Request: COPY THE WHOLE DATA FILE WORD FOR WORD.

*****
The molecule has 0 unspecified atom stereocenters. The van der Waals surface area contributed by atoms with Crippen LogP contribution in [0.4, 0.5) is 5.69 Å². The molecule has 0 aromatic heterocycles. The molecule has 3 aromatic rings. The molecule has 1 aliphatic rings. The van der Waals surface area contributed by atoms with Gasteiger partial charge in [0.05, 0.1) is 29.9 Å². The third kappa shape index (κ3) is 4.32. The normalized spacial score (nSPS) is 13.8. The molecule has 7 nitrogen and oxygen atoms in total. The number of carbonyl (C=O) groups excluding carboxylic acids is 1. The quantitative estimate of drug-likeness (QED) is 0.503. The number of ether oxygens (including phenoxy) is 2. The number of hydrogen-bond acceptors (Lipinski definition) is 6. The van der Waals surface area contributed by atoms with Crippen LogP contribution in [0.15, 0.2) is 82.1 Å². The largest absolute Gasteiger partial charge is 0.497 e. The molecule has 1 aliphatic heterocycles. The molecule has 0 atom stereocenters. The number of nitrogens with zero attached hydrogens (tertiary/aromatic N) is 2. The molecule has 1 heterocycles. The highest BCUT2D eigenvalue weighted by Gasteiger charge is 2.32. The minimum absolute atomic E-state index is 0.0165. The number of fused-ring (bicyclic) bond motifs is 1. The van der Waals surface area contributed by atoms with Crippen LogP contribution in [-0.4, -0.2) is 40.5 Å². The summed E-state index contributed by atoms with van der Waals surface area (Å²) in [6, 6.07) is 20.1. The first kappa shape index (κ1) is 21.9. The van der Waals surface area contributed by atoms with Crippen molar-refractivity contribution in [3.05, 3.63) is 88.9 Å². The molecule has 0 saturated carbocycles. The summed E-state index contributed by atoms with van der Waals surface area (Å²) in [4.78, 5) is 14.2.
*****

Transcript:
The molecule has 0 unspecified atom stereocenters. The van der Waals surface area contributed by atoms with Crippen LogP contribution in [0.4, 0.5) is 5.69 Å². The molecule has 0 aromatic heterocycles. The molecule has 3 aromatic rings. The molecule has 1 aliphatic rings. The van der Waals surface area contributed by atoms with Gasteiger partial charge in [0.05, 0.1) is 29.9 Å². The third kappa shape index (κ3) is 4.32. The normalized spacial score (nSPS) is 13.8. The molecule has 7 nitrogen and oxygen atoms in total. The number of carbonyl (C=O) groups excluding carboxylic acids is 1. The quantitative estimate of drug-likeness (QED) is 0.503. The number of ether oxygens (including phenoxy) is 2. The number of hydrogen-bond acceptors (Lipinski definition) is 6. The van der Waals surface area contributed by atoms with Crippen LogP contribution in [0.15, 0.2) is 82.1 Å². The largest absolute Gasteiger partial charge is 0.497 e. The molecule has 1 aliphatic heterocycles. The molecule has 0 atom stereocenters. The number of nitrogens with zero attached hydrogens (tertiary/aromatic N) is 2. The molecule has 1 heterocycles. The highest BCUT2D eigenvalue weighted by Gasteiger charge is 2.32. The minimum absolute atomic E-state index is 0.0165. The number of fused-ring (bicyclic) bond motifs is 1. The van der Waals surface area contributed by atoms with Crippen LogP contribution in [-0.4, -0.2) is 40.5 Å². The summed E-state index contributed by atoms with van der Waals surface area (Å²) in [6, 6.07) is 20.1. The first kappa shape index (κ1) is 21.9. The van der Waals surface area contributed by atoms with Crippen molar-refractivity contribution in [3.05, 3.63) is 88.9 Å². The molecule has 0 saturated carbocycles. The summed E-state index contributed by atoms with van der Waals surface area (Å²) in [4.78, 5) is 14.2.